Château de Trémazan was constructed on a rocky outcrop and had a square keep which, following a partial collapse during the winter of 1995, exposed the interior to reveal a habitable tower of four floors, each with one chamber.
The history of Trémazan is intimately linked to that of the du Chastel (or Châtel) family. It was they who built it and made it their principal residence for several centuries. The origins of this dynasty are still shrouded in mist, but with the passage of history, they became very prominent. So much so that Chastels ended up taking their place in the high Breton aristocracy and being counted among the four most important families of the Viscounty of Léon. However, by the end of the 16th century, the elder branch of the family died out for lack of a male heir.
The present castle goes back mainly to the 13th and 14th centuries. The castle would have been built on the ruins of a castellum already existing in the 6th century. According to legend, Tanneguy du Chastel, founder of the abbey at Saint-Mathieu, was born here. The building became a stone castle around the 10th century. In 1220, it was destroyed during the war against the Duke of Brittany, then rebuilt thirty years later by Bernard du Châtel. Sold as national property after the French Revolution, the castle was abandoned in the 18th century. Apart from the 12th century square keep, remains include towers and the outer enceinte dating from the 13th, 14th and 15th centuries.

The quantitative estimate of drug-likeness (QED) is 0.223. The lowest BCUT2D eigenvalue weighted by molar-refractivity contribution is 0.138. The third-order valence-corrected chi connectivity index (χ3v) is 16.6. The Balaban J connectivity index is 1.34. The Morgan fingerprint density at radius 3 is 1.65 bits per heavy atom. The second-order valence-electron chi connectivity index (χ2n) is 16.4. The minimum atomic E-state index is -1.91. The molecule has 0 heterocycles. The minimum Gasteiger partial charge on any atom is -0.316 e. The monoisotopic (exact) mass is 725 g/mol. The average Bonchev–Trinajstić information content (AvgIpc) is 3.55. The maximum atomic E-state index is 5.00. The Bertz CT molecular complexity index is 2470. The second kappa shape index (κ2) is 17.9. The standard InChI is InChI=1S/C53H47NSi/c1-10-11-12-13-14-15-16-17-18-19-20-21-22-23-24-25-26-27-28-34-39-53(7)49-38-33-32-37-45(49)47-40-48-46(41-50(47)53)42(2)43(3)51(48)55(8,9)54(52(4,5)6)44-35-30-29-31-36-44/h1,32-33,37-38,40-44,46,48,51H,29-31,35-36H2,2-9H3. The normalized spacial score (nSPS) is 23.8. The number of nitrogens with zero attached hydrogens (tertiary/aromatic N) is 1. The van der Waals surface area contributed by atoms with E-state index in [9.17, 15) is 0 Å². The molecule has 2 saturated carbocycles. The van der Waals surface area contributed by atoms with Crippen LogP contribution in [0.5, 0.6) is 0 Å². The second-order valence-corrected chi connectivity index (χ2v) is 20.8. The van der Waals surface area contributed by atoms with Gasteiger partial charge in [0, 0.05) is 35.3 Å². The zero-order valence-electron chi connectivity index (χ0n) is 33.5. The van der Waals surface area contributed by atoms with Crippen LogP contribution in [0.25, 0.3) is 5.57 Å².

Today, the non-profit association S.O.S Château de Trémazan attempts to preserve the castle and to increase the knowledge of its past. Thus, samples of the castle beams gave rise to a study of dendrochronology for better dating of the building.References:
Medvedgrad is a medieval fortified town located on the south slopes of Medvednica mountain, approximately halfway from the Croatian capital Zagreb to the mountain top Sljeme. For defensive purposes it was built on a hill, Mali Plazur, that is a spur of the main ridge of the mountain that overlooks the city. On a clear day the castle can be seen from far away, especially the high main tower. Below the main tower of the castle is Oltar Domovine (Altar of the homeland) which is dedicated to Croatian soldiers killed in the Croatian War of Independence.
In 1242, Mongols invaded Zagreb. The city was destroyed and burned to the ground. This prompted the building of Medvedgrad. Encouraged by Pope Innocent IV, Philip Türje, bishop of Zagreb, built the fortress between 1249 and 1254. It was later owned by bans of Slavonia. Notable Croatian and Hungarian poet and ban of Slavonia Janus Pannonius (Ivan Česmički) died in the Medvedgrad castle on March 27, 1472.
The last Medvedgrad owners and inhabitants was the Gregorijanec family, who gained possession of Medvedgrad in 1562. In 1574, the walls of Medvedgrad were reinforced, but after the 1590 Neulengbach earthquake, the fortress was heavily damaged and ultimately abandoned. It remained in ruins until the late 20th century, when it was partly restored and now offers a panoramic view of the city from an altitude of over 500 meters.